A series of accidents involving trucks -- including one in Oklahoma last week in which exploding military bombs left a 20-foot-deep crater in an Interstate freeway -- has refueled a drive in Texas for stricter trucking safety standards. The push in Texas comes amid continuing federal efforts for adoption of consistent truck safety standards across the United States.
Officials say the need for stricter state standards is particularly great in a large state like Texas, where many truckers operate without ever crossing state lines -- and thus do not come under federal regulations.
Concern over dangers posed by unsafe trucks is not confined to Texas, however. Officials in the New York City area, troubled by truck accidents there, have conducted spot-checks whose findings were eye-openers: Better than 1 in 4 of the trucks stopped were ordered off the road, either because of unsafe equipment or because the drivers were not properly licensed.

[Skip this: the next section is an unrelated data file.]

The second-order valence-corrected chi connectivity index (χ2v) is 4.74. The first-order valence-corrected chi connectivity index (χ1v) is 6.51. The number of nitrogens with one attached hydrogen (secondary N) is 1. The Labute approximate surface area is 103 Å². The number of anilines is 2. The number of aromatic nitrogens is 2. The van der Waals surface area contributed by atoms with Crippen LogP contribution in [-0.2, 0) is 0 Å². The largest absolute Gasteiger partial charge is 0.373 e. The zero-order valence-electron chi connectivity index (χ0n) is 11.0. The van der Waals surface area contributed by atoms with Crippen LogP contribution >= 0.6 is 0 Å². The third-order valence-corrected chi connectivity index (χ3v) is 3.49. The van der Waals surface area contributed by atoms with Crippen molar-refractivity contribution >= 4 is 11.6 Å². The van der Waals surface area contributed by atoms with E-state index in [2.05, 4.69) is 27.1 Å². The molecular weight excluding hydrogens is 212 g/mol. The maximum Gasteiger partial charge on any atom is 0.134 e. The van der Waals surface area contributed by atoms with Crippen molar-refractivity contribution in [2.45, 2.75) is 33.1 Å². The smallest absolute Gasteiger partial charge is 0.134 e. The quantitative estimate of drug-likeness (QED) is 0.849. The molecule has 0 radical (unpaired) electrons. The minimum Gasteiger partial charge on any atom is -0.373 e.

In Houston, where the Texas campaign is focused, city officials were disappointed by the state Legislature's inaction on the issue this year and have taken steps of their own. Last week the Houston Police Department announced a 50 percent increase in traffic patrol units, and it is planning to set up new truck scales around the city.
``We want to see the unsafe trucks stopped and the speeding trucks slowed down,'' says Eleanor Tinsley, a Houston City Council member who unsuccessfully lobbied the Texas Legislature for adoption of federal truck safety regulations.
Ms. Tinsley says her concern has grown as the number of fatal accidents involving trucks has increased. She noted that Houston last year had 233 traffic fatalities, 14 in accidents involving trucks. So far this year, she said, 24 of 150 fatalities have occurred in truck-related accidents.
In the past few weeks Houston has witnessed a half-dozen truck accidents, including one in which a container filled with 5,000 gallons of flammable liquid rolled off a truck and burst into flames. The truck's driver was killed and a major road had to be closed for repairs.
Officials say a nationwide deterioration in trucking equipment and driving standards can be tied in part to deregulation of the trucking industry in 1980.